Oil and Gas tax changes reach next step in ballot initiative process

ANCHORAGE (KTUU) - A ballot initiative application that aims to ask voters to change the state's oil tax structure has been approved to take the next step, despite questions raised by the Department of Law over how it would be implemented.

Lt. Gov. Kevin Meyer has certified the ballot initiative application for what sponsors call the "Fair Share Act." The initiative’s supporters now have to gather signatures to get the initiative on the ballot in 2020.

The initiative would reform Senate Bill 21 by eliminating some oil production tax credits, and restore progressive taxes on legacy oil fields.

[RELATED: 'Fair Share Act' ballot initiative targets oil tax credits]

The Lieutenant Governor’s office is charged with determining the legality of ballot initiatives and whether enough qualified voters have signed on to the petition.

The Alaska Department of Law's review of the application found it legally sufficient as an initiative application, but the proposed law itself "difficult to interpret," wrote Alaska Attorney General Kevin Clarkson. The proposal "raises a number of implementation and constitutional questions" that would need to be dealt with after it is enacted, Clarkson wrote.

Issues the Department found include the terms and units used in the language of the proposal, vagueness in which specific laws it is proposing to change, and constitutional questions over equal protection and due process.

The Division of Elections, which Meyer oversees, will begin preparing petition booklets to be circulated across the state. The petition sponsors will have one year from the date they’re notified those booklets are ready to file the initiative petition.

Backers told Channel 2 last month that the model proposed in the "Fair Share Act" would have generated an additional $1.1 billion for the state in Fiscal Year 2018.

The organizers said Tuesday night that many of the budget cuts that caused controversy across the state could have been avoided with the tax structure called for in the initiative. "If the "Fair Share Act" were in place today, the state could afford to fund all these government services and pay out a full statutory PFD while still being the most profitable place in the world for oil companies to do business." said Nate Graham , Vote Yes! For Alaska's Fair Share Communications Director.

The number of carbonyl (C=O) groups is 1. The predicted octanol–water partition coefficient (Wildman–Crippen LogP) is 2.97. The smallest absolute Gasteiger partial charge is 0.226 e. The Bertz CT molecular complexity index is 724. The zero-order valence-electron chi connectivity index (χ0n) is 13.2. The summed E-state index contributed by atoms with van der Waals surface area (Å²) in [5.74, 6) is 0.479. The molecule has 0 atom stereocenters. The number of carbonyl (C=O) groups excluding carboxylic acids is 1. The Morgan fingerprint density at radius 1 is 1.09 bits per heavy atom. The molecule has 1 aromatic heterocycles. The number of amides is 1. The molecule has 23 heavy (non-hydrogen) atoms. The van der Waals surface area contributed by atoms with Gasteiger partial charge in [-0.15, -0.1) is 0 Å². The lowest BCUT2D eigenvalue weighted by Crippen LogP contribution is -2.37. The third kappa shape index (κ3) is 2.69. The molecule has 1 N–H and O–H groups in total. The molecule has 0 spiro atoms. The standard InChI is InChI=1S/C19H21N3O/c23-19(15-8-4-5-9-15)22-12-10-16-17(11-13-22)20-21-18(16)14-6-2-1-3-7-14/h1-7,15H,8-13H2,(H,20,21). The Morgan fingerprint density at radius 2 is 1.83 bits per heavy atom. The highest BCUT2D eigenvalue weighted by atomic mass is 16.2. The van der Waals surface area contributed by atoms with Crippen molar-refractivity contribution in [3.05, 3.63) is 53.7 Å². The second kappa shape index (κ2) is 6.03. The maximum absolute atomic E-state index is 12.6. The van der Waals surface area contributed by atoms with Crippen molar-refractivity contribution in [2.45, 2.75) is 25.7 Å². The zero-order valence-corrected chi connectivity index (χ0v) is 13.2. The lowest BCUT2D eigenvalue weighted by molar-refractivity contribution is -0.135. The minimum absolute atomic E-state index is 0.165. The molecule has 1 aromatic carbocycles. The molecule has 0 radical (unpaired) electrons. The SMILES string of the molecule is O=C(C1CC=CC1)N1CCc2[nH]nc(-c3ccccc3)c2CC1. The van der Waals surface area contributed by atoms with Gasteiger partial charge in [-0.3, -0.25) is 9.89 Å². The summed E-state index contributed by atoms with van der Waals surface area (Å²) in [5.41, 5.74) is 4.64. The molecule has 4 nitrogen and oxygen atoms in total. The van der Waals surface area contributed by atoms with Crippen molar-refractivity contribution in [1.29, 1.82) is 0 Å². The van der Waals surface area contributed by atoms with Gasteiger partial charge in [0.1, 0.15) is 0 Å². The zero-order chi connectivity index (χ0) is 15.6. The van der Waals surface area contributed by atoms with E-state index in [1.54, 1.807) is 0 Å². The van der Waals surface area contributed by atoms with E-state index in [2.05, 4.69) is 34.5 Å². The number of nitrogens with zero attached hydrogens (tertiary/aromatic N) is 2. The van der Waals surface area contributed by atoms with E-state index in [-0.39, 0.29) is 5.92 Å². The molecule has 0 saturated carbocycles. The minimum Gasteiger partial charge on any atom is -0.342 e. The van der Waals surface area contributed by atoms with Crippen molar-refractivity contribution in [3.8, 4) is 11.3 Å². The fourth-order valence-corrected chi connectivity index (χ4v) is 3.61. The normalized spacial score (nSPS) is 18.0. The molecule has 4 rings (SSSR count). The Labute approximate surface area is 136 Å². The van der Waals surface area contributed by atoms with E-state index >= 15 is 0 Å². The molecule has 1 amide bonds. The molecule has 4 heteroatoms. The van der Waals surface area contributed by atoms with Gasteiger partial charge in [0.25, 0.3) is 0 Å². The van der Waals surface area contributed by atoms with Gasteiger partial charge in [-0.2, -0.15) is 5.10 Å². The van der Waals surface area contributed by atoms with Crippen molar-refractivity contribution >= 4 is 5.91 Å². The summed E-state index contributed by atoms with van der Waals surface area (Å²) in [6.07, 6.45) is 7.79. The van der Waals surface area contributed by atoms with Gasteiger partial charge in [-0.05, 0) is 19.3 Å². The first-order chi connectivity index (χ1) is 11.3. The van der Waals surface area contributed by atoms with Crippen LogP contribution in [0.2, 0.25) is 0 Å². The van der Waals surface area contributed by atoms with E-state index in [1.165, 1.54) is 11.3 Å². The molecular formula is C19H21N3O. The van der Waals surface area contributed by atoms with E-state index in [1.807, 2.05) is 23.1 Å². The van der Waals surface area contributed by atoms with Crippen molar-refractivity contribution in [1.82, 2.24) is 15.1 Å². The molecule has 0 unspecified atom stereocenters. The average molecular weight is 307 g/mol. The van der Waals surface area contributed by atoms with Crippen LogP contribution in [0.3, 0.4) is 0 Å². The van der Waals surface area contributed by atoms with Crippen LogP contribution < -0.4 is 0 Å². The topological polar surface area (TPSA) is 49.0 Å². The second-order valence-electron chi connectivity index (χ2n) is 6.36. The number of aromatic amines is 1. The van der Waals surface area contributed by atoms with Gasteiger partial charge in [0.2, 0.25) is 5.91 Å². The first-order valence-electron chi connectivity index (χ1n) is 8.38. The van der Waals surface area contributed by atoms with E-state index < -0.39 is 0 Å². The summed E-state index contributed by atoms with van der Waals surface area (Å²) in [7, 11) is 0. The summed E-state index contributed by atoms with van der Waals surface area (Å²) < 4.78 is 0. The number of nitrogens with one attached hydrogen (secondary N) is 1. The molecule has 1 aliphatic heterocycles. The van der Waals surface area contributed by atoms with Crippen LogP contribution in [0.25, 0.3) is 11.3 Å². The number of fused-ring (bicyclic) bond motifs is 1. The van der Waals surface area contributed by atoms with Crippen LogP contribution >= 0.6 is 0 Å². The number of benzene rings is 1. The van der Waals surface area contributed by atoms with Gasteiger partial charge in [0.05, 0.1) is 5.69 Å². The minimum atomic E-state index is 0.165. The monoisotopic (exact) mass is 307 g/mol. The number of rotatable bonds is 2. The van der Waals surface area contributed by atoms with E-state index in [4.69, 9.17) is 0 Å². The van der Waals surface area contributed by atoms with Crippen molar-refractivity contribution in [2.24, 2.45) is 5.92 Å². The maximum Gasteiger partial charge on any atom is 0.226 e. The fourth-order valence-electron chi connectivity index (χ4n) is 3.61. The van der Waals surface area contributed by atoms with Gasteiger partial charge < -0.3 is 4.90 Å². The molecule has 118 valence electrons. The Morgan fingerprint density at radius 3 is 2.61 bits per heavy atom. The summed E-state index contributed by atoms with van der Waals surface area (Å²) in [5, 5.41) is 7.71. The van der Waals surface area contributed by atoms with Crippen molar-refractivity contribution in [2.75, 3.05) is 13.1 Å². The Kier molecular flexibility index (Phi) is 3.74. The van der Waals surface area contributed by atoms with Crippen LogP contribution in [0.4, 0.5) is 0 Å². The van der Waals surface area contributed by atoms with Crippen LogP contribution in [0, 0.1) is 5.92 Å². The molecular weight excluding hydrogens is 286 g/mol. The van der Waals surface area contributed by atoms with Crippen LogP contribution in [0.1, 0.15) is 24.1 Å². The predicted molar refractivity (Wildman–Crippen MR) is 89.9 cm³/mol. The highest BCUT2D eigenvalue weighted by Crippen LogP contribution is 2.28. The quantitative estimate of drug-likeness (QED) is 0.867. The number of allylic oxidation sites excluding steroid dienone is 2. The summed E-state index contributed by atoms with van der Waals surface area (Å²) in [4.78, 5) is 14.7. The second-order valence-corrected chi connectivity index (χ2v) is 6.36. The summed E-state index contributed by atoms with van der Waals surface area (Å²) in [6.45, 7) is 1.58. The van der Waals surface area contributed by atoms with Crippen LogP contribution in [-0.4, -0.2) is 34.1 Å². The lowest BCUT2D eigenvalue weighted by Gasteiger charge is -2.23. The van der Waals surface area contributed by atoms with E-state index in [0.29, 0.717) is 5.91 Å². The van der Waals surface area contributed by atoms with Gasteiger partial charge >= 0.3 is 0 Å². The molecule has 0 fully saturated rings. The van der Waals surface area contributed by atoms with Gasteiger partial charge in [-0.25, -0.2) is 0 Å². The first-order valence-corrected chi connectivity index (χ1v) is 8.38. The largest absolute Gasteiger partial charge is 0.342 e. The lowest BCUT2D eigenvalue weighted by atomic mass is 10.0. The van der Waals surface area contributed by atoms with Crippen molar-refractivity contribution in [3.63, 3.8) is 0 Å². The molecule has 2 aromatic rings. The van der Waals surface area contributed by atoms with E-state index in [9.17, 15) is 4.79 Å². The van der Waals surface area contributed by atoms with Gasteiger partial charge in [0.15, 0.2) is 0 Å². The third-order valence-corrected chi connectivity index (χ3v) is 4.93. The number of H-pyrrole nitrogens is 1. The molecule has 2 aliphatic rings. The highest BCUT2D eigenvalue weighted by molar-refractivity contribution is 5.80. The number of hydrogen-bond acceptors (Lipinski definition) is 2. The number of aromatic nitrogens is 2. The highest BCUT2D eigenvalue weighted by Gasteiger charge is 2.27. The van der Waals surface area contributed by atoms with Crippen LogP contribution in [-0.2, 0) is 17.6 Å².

The Alaska Oil & Gas Association warned Tuesday night the measure could cost jobs. "“This proposed ballot measure is yet another flawed attempt to adopt complicated tax policy through the initiative process" said Kara Moriarty, president & CEO of AOGA. "While the sponsors say it will not have any impact, make no mistake, no industry in Alaska can sustain a $1 billion plus tax hike without negatively impacting investment decisions for their business, which creates less opportunity for jobs for Alaskans. We look forward to communicating with Alaskan through this process.”

The group behind the initiative now must gather signatures amounting to greater than 10% of the total ballots cast in Alaska's last general election. Out of that total figure, 70% of the signatures would have to come from across 30 separate house districts.

Copyright KTUU 2019. All rights reserved.